Despite the escalation in tensions between the US and China this summer and the hawkish soundbites coming from both capitals, we are still hopeful that we will see rational outcome in the near term. In particular, we could see a partial deal, with the trade portion of the negotiations (the backward-looking part) carved out from the technology issue (the forward-looking part). Indeed, it is in the interest of both parties that the trade talks make some ground, considering the global slowdown, the spike in CPI in China and the electoral calendar in the US. Also, recent weak data in the US could, on the margin, help soften the US’ stance somewhat.
However, many of the more challenging parts of the dispute between the US and China, including the technological and cultural rivalry, will remain unresolved, and if there is no appeasement in the tensions, there is a risk that the current commercial tensions could morph into financial sanctions, as rumours from the White House indicated late last month. This is a theme that we will continue to monitor very closely, as it would represent a significant escalation in global tensions and material risk for financial markets.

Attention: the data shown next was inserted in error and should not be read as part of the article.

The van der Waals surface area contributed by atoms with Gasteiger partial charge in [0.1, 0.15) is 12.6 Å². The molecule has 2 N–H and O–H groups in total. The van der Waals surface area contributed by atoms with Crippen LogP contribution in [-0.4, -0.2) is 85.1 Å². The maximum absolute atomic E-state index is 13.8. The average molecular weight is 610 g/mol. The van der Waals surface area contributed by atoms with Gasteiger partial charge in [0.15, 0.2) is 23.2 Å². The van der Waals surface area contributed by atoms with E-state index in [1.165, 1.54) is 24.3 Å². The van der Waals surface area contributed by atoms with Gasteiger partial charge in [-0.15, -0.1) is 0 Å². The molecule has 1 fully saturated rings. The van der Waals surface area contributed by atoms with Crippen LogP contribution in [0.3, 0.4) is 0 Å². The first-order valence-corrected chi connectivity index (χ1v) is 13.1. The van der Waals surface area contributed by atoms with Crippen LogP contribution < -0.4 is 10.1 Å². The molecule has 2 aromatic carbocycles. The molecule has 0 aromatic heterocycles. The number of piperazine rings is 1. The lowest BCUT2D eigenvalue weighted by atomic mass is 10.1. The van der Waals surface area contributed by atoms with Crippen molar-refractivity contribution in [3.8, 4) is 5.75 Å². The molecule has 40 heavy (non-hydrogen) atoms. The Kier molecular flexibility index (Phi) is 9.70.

The above article is an extract from our regular fund manager commentaries.
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